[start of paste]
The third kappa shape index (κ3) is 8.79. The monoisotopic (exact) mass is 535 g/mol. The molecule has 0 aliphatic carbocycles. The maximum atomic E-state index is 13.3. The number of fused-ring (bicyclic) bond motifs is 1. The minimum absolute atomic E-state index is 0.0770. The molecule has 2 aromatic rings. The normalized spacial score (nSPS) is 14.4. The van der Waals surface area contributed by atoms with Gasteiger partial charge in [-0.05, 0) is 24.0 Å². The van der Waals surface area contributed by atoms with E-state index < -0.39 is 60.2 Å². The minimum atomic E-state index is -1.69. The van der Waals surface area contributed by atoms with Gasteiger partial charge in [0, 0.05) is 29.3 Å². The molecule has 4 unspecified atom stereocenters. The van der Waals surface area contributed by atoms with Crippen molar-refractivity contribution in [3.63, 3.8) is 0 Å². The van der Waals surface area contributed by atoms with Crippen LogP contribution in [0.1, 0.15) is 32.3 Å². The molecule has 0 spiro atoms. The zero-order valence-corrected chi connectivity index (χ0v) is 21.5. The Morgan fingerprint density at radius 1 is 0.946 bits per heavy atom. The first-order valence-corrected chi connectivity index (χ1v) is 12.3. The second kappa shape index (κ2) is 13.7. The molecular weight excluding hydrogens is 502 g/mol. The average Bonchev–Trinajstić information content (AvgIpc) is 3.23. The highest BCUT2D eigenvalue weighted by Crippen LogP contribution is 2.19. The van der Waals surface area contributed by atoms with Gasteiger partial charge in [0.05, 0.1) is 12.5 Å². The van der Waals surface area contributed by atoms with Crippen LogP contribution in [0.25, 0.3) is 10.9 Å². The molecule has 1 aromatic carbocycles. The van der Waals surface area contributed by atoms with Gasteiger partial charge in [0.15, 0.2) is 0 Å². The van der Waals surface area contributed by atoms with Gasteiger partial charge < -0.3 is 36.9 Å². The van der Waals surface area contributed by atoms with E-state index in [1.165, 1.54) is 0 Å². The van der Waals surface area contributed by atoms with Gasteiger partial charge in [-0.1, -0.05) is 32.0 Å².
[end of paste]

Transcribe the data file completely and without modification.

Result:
The third kappa shape index (κ3) is 8.79. The monoisotopic (exact) mass is 535 g/mol. The molecule has 0 aliphatic carbocycles. The maximum atomic E-state index is 13.3. The number of fused-ring (bicyclic) bond motifs is 1. The minimum absolute atomic E-state index is 0.0770. The molecule has 2 aromatic rings. The normalized spacial score (nSPS) is 14.4. The van der Waals surface area contributed by atoms with Gasteiger partial charge in [-0.05, 0) is 24.0 Å². The van der Waals surface area contributed by atoms with E-state index < -0.39 is 60.2 Å². The minimum atomic E-state index is -1.69. The van der Waals surface area contributed by atoms with Gasteiger partial charge in [0, 0.05) is 29.3 Å². The molecule has 4 unspecified atom stereocenters. The van der Waals surface area contributed by atoms with Crippen molar-refractivity contribution in [3.63, 3.8) is 0 Å². The van der Waals surface area contributed by atoms with Crippen LogP contribution in [0.1, 0.15) is 32.3 Å². The molecule has 0 spiro atoms. The zero-order valence-corrected chi connectivity index (χ0v) is 21.5. The Morgan fingerprint density at radius 1 is 0.946 bits per heavy atom. The first-order valence-corrected chi connectivity index (χ1v) is 12.3. The second kappa shape index (κ2) is 13.7. The molecular weight excluding hydrogens is 502 g/mol. The average Bonchev–Trinajstić information content (AvgIpc) is 3.23. The highest BCUT2D eigenvalue weighted by Crippen LogP contribution is 2.19. The van der Waals surface area contributed by atoms with Gasteiger partial charge in [0.05, 0.1) is 12.5 Å². The van der Waals surface area contributed by atoms with Crippen LogP contribution in [0.25, 0.3) is 10.9 Å². The molecule has 1 aromatic carbocycles. The van der Waals surface area contributed by atoms with Gasteiger partial charge in [0.15, 0.2) is 0 Å². The van der Waals surface area contributed by atoms with Gasteiger partial charge < -0.3 is 36.9 Å². The van der Waals surface area contributed by atoms with E-state index in [1.165, 1.54) is 0 Å². The van der Waals surface area contributed by atoms with Gasteiger partial charge in [-0.1, -0.05) is 32.0 Å².